William & Mary will honor the new executive director of the Jamestown-Yorktown Foundation, a former U.S. ambassador and a former rector of the university during its 2020 Charter Day ceremony.
Free and open to the public, the annual event celebrates the university’s founding in 1693 by royal charter. The 2020 ceremony is scheduled to begin at 4 p.m. Feb. 7 in Kaplan Arena. A carnival will follow at 5 p.m. on Brooks Street, between Kaplan Arena and the Commons Dining Hall.
During the ceremony, William & Mary will bestow honorary doctorates on Jamestown-Yorktown Foundation Executive Director Christy Coleman, former Rector Susan Aheron Magill ’72 and former Ambassador and U.S. Under Secretary for Political Affairs Thomas A. Shannon Jr. ’80.
W&M President Katherine A. Rowe will offer remarks, and Chancellor Robert M. Gates ’65, L.H.D. ’98 will attend and bring greetings.
“On Charter Day, the William & Mary community takes the opportunity each year to reflect on our history and our values,” Rowe said. “This year we honor three distinguished leaders who have devoted their careers to service to others. Their passion for the greater good connects so well with our everyday experiences as students, faculty, staff and alumni. We are excited to celebrate W&M’s birthday with them.”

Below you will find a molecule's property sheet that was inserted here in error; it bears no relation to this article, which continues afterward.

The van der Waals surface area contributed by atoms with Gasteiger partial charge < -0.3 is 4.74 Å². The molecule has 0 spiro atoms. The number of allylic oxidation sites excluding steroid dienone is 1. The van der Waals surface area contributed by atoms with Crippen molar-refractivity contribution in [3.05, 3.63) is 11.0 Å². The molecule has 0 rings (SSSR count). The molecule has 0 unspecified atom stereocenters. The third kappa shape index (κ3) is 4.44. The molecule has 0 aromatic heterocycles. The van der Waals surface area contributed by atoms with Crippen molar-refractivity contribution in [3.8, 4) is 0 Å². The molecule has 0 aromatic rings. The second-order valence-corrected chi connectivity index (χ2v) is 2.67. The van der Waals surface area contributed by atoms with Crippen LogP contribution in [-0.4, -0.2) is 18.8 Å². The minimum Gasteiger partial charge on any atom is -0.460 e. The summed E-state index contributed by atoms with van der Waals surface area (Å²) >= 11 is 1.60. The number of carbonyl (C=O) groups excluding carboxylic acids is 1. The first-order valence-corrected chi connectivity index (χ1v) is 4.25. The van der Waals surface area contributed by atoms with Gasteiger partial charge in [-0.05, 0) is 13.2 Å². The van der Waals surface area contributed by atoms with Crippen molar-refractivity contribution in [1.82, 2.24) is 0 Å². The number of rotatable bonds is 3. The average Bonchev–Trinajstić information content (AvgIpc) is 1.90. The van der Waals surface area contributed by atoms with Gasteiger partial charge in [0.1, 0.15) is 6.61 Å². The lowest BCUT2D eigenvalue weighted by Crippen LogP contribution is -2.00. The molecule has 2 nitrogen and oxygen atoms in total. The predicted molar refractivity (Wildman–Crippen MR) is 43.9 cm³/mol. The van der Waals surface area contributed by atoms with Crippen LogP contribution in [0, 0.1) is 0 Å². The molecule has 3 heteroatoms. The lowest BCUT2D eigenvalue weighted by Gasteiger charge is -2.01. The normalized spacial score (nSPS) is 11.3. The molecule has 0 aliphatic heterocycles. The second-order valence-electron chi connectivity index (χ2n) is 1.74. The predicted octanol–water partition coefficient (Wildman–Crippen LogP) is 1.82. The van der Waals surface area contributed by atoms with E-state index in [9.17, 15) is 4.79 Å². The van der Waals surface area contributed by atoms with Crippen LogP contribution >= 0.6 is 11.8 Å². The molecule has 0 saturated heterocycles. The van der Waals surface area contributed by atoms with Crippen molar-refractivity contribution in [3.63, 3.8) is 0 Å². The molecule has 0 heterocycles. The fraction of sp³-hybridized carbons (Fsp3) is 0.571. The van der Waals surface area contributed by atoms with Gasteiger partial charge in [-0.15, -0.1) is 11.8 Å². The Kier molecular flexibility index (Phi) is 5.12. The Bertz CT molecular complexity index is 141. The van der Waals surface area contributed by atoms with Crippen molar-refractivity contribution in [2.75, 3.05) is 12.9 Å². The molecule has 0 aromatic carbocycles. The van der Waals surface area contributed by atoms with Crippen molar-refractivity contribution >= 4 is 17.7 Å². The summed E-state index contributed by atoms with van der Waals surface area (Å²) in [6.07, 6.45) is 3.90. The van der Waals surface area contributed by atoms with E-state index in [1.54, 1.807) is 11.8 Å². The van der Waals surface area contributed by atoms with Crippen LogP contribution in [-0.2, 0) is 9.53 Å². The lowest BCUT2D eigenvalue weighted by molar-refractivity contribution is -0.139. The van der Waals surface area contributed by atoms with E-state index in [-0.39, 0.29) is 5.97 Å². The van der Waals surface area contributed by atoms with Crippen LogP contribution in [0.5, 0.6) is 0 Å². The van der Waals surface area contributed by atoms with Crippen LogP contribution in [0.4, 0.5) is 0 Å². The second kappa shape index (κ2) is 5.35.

Several W&M faculty, students and alumni will also be recognized at the ceremony, including the winners of this year’s Jefferson and Monroe awards. Those awards will be presented at a Jan. 29 ceremony at the Raymond A. Mason School of Business. During that event, the 2020 Plumeri Awards will also be announced.
Coleman has striven to make museum experiences meaningful to diverse communities throughout her career, and she will aim to continue that as the first woman and first person of color to hold the position of executive director of the Jamestown-Yorktown Foundation.
Previously serving as the CEO of the American Civil War Museum, Coleman began her new role with the JYF on Jan. 21, 2020.
Raised in Williamsburg, Virginia, she initially enrolled at William & Mary, then transferred to Hampton University, where she earned her bachelor’s and master’s degrees. She began her career at the Colonial Williamsburg Foundation and served in a number of roles there, including director of African-American interpretations and presentations. Coleman later worked as the director of midtown operations before becoming director of historic programs. In that capacity, she was responsible for all programming and tours in the Historic Area.